I was sitting in a stuffy little white room, on a blue plasticky bed, my feet not touching the floor. I felt like a small child, like I should be swinging my legs and singing rather than sitting as still as I was, just waiting. It felt like an eternity before the doctor came back, clipboard in hand and white coat tails flying behind her. She flipped a few pages and asked me how I was feeling. My hand flew instinctively to my swollen belly, that tell tale reminder of the fact that I wasn’t a child with no cares in the world. I was an adult with scary decisions to make and the weight of worries resting on my shoulders forevermore.
I didn’t know how I was feeling. These appointments were blending into one now, the same four walls for hours at a time, the same rhythmic beeps and clicks and the same pounding fears stretching out between now and whenever they would finally decide enough is enough. (more…)
The first time I sat down to write a blog post I never once imagined it was anything more than a diary entry. For me. Not for you, or for your sister or your friend or anyone else. I didn’t even publish the first few posts because it was the act of writing them that mattered more than anything else. But like every other writer, I needed an audience and I soon discovered I needed a purpose too. Writing for a cause just kind of happened.
I started by writing about my son. My beautiful boy, who was ripped from my body in a blur of panic and white hot fear. Born into silence. Born into chaos. Born alone, while I slept. I needed to write. I needed to spew forth all the emotions and the confusion that was rattling around inside me and I needed to try and make sense of it somehow. Writing has always been my release, ever since I was a child, and it’s only natural for me to need the prop during times of crisis. (more…)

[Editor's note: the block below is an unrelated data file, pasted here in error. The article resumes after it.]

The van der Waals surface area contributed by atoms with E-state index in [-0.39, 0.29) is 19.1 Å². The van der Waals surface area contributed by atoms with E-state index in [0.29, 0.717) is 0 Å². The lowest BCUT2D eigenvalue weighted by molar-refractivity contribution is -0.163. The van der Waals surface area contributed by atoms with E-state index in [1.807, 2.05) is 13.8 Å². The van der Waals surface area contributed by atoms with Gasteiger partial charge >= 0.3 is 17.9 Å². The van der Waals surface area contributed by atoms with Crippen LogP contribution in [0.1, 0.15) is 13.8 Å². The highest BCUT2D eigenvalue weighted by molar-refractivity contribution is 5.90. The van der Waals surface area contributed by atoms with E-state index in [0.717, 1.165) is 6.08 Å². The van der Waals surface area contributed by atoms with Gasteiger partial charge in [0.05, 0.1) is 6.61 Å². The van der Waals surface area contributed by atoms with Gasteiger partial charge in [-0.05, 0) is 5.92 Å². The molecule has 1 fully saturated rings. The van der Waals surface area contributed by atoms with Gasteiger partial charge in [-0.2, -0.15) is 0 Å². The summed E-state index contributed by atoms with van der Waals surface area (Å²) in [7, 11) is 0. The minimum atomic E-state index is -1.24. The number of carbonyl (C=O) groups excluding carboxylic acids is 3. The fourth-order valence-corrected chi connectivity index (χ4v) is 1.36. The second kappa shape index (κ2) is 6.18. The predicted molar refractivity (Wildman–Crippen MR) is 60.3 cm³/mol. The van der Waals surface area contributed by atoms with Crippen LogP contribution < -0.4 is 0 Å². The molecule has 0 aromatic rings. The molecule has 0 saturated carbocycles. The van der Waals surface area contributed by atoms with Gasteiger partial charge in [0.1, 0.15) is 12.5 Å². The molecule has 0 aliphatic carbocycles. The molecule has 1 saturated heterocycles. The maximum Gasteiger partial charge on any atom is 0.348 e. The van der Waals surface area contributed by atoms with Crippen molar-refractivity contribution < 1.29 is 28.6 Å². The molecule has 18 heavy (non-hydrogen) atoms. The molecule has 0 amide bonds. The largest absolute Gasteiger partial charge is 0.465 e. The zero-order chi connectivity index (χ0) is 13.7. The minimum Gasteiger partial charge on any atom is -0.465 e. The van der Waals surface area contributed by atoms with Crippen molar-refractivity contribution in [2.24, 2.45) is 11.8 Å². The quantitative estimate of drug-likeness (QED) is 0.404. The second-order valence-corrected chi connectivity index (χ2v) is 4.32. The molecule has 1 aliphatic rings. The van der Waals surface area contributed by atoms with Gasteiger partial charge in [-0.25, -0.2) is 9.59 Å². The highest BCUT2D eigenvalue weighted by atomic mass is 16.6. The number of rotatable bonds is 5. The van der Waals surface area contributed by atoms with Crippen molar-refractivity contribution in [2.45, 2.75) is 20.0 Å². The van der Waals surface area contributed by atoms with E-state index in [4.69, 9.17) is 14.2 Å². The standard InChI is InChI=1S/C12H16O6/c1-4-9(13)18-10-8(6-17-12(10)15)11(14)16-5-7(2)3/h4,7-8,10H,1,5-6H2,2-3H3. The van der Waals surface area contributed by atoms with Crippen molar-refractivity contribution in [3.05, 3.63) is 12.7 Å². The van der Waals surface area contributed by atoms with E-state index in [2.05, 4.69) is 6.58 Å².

My second baby was born amidst beeps and wires. A stranger’s hands plucked him from my body and thrust him into the world. A stranger’s hands held him close, and willed him to take a breath. A stranger’s hands were his first experience of human contact, in a cold and sterile operating theatre. His little blue body was taken away to have tubes inserted and his chest massaged. And he did it. He breathed. He turned pink. He screamed!
And all the while, I slept.
And when I awoke, there was this baby. He was wrapped in a blue blanket and though I knew that I was supposed to have a baby, I couldn’t help but wonder who he was. Why were they placing this baby on my chest and telling me to feed him? Why did my arms feel like lead? And why, oh why, did I want to run away and scream into the sky? (more…)
Recently Mumsnet launched their Aftercare Not Afterthought campaign, focusing on the need for improvements in postnatal care for women in England. Regular readers will know that campaigning for improvements to maternity services has long been my passion, and hopefully you also know that it has never been about attacking health care workers. Please understand that. It is about making changes, making improvements and inspiring better conditions for all. For women and families. For midwives. For babies. The Mumsnet campaign is important because it looks at an area many of us tend to gloss over when it comes to the business of having a baby. Pregnancy and birth are, of course, central to maternity services, but lets not forget that what happens in the first few days after birth is critical when it comes to maternal mental health and wellbeing, This is my story. This is why we need #betterpostnatalcare.
He was born at 6.45 on a frosty December evening, just six minutes after the surgeon put his knife to my skin. He was taken away, forced to breathe and urged to scream. He was cleaned, he was dressed, he was wrapped in a blanket. When I woke up, he was in his father’s arms and a complete stranger to me. This was surely NOT the baby I had carried for 41 weeks and 2 days. This was NOT the baby I had felt kick and roll and turn through all those weeks. This was NOT what I had imagined at all. And yet it was my reality. (more…)